JAPAN Tokyo is the world’s most populated metropolis and it is fun, crazy, exciting, and fascinating. It offers an overwhelming amount of opportunities to enjoy shopping, entertainment, culture, and fine cuisine.
The city’s history can be discovered through its excellent range of museums, beautifully kept gardens, bars and restaurants, and districts such as Asakusa, Shibuya, and Ginza. As there is so much to see, it can be hard to decide which bits to see, especially if you only have a couple of days.
Another important consideration for travelers is whether they need a visa for Japan or not. This handy guide will not only explain the best things to see and do in Tokyo, it will also explain if you need an entry authorization to visit Japan.
Do you need a Japan visa for Tokyo?
Travelers from 68 countries can travel to Japan for tourism or business purposes with only their passport, without the need to obtain a visa. The maximum permitted time depends on the nationality of the visitor.
Citizens from 66 countries including the US, Canada, Australia, all EU countries, Mexico, Argentina, can enter for a maximum period of 90 days. Travelers from Indonesia or the United Arab Emirates can enter without a Japan visa for periods of up to 15 days.
Nationalities who cannot enter visa-free can apply for a tourist visa for Tokyo from any Japanese embassy or consulate. There are various other types of visas for Japan including work and study visas.
The Japan Tourist eVisa will launch in 2020
The tourist eVisa for Japan will be available from April 2020 and it will make it easier for travelers to visit Japan. Eligible nationalities will no longer need to go to embassies or consulates as travelers will complete the Japan visa application online.
Travelers will just need to fill out the online form and pay a fee using a credit or debit card (as long as they meet the entry visa requirements for Japan). Tourists will receive the eVisa by email once the application has been processed.
Top things to see and do in Tokyo
The monument is Tokyo’s most elaborate and celebrated Shinto shrine. It’s dedicated to the glorified spirits of Emperor Meiji and Empress Shoken who reigned from 1868 to 1912 and embody Japan’s transition from a feudal to a modern country. Visitors can take part in typical Shinto activities such as making offerings, making wishes, and buying charms. The shrine is currently being renovated for its 100th anniversary but is still worth the visit.
Tokyo National Museum
The Tokyo National Museum is not only the largest art museum in Japan, it is also one of the biggest in the world. It contains over 110,000 items focused on Japanese culture including Buddhist sculptures, ancient pottery, samurai swords, and traditional kimonos. It is impossible to see everything in a single day as the collection is so vast. If you have limited time, the Japanese Gallery on the 2nd floor is a particular highlight.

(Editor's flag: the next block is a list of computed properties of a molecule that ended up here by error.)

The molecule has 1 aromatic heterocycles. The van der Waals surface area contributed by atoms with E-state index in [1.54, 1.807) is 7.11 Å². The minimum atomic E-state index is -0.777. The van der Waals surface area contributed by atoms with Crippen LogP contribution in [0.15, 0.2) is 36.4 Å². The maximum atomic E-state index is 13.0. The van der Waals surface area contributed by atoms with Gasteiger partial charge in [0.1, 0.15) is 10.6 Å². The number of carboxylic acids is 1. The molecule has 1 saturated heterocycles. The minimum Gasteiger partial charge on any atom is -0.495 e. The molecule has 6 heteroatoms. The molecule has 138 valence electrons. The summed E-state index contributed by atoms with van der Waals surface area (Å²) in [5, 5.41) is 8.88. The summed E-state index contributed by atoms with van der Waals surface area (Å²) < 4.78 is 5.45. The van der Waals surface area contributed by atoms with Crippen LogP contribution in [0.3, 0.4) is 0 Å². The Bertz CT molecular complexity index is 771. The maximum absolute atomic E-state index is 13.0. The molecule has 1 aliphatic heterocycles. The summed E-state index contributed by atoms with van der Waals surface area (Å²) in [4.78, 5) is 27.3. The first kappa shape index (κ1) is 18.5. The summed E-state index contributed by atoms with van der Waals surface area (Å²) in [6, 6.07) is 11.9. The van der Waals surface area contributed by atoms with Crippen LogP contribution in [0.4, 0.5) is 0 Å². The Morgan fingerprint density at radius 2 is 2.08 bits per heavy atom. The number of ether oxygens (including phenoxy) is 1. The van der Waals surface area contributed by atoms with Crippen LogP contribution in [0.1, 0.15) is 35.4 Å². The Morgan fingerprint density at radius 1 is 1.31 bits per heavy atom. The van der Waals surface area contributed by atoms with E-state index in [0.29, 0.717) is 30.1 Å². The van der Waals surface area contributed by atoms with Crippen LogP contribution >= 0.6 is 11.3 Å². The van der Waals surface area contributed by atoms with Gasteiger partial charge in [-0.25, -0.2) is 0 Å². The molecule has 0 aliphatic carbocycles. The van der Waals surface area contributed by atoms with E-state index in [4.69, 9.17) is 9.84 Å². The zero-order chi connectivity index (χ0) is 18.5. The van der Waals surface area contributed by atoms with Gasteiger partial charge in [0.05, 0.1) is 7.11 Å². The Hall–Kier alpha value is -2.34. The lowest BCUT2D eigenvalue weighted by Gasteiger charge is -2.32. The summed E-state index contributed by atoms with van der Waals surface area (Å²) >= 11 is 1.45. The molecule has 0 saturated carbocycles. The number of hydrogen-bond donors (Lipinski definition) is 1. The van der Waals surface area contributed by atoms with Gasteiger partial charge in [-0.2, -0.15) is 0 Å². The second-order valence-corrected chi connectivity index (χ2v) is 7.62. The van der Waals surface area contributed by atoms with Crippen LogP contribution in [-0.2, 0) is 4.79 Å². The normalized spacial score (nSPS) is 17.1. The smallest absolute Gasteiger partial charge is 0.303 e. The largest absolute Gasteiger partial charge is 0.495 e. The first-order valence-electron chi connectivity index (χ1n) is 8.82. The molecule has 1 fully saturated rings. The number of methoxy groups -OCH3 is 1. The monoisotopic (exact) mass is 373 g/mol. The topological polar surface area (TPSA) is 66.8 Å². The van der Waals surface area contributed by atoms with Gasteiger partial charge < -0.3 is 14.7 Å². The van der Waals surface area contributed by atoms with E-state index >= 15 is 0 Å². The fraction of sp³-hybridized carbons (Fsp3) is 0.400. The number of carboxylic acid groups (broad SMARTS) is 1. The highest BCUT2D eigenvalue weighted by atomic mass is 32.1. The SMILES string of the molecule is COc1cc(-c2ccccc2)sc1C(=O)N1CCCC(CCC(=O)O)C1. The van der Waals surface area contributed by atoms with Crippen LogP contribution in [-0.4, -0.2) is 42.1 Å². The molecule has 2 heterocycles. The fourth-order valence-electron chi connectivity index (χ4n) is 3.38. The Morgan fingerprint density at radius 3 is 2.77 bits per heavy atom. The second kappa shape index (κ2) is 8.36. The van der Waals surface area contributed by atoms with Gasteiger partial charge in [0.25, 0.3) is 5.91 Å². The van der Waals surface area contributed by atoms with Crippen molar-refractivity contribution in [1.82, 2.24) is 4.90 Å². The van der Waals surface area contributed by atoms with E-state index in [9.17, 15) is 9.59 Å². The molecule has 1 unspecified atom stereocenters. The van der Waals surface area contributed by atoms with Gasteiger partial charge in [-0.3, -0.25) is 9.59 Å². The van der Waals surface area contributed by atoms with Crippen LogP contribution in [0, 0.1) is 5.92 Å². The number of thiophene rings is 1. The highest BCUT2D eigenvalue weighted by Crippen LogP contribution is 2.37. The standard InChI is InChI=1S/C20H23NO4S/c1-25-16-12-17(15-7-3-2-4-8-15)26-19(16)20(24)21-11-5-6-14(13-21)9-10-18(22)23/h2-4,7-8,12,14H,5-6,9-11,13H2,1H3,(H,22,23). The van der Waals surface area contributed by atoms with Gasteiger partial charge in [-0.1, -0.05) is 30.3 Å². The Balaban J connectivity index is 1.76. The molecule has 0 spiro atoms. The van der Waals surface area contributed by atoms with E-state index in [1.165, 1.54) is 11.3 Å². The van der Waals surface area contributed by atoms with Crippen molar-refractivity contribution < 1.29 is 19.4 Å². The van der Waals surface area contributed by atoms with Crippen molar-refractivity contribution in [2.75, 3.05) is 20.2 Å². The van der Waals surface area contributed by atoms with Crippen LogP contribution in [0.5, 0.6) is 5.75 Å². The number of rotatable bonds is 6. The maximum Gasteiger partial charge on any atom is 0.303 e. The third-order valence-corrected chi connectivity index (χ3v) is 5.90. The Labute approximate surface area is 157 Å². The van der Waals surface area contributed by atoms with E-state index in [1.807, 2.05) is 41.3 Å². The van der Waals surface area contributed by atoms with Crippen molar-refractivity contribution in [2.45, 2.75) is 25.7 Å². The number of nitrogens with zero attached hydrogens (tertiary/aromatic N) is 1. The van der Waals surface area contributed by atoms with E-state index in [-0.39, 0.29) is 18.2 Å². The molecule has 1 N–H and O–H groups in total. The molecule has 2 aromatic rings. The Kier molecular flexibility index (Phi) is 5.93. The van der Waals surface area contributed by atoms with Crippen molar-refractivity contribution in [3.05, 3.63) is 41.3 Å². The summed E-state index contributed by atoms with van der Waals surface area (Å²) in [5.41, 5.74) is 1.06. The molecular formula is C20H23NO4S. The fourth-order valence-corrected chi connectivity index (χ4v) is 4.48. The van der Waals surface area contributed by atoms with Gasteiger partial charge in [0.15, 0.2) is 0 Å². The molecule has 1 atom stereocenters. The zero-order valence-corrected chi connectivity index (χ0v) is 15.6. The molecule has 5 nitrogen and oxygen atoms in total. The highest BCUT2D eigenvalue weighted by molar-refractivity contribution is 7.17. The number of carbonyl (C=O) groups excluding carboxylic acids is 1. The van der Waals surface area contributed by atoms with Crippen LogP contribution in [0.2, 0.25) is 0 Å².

Rikugi-en is considered Tokyo’s most elegant garden. It was completed in 1702 and portrays scenes from classical literature and mythology. The wooden walkways, stone bridges, trickling streams, and charming teahouses make for a fantastic day out. There are regular events held at Rikugi-en as well as free guided tours in English. One of the highlights is a huge cherry tree which is spectacular during spring.
The district is a popular spot for artists, writers, and musicians. It is a collection of micro-bars which are atmospheric and visually stunning. Each bar is totally unique and run by an eccentric ‘master’ or ‘mama’ who are generally very welcoming and charming. Some of the bars prefer to only serve local customers but there are more and more lively bars, designed for international bar hoppers. They are easy to identify as they display information in English.
The perfect place to discover the more modern, edgier side of Japanese art. The new museum features 60 artworks which blur the distinction between art and the viewer. Exploration is one of the central themes and many of the pieces are interactive. Moving between the rooms, such as the Forest of Lamps and the Crystal World, gives you the sensation of moving through a fantasy role-playing game. The Athletics Forest is designed especially for children and allows them to design animated creatures.
Shinjuku Gyoenis is one of the capital’s largest and most-loved parks. Beautifully-kept lawns, landscape gardens, huge ponds, and spectacular trees and flowers, make the park the perfect escape from urban Tokyo. Visitors can also visit the pavilions, including the Taiwan Pavilion (Kyu Goryotei), a greenhouse featuring tropical plants, an art gallery, and a fantastic restaurant. During the spring it is one of the best places in Tokyo to see the cherry blossom.
Asakusa was Tokyo’s most important entertainment district during the Edo Period. It was known for its large red light district and ‘kabuki’ theatres. The buzzing atmosphere evolved over the centuries as cinemas, bars, and restaurants began popping up. Today, the main attraction is a Buddhist temple built in the 7th century, which leads on to a shopping street with a variety of traditional cafes and souvenir shops. Rickshaw tours are available but the area can easily be explored on foot.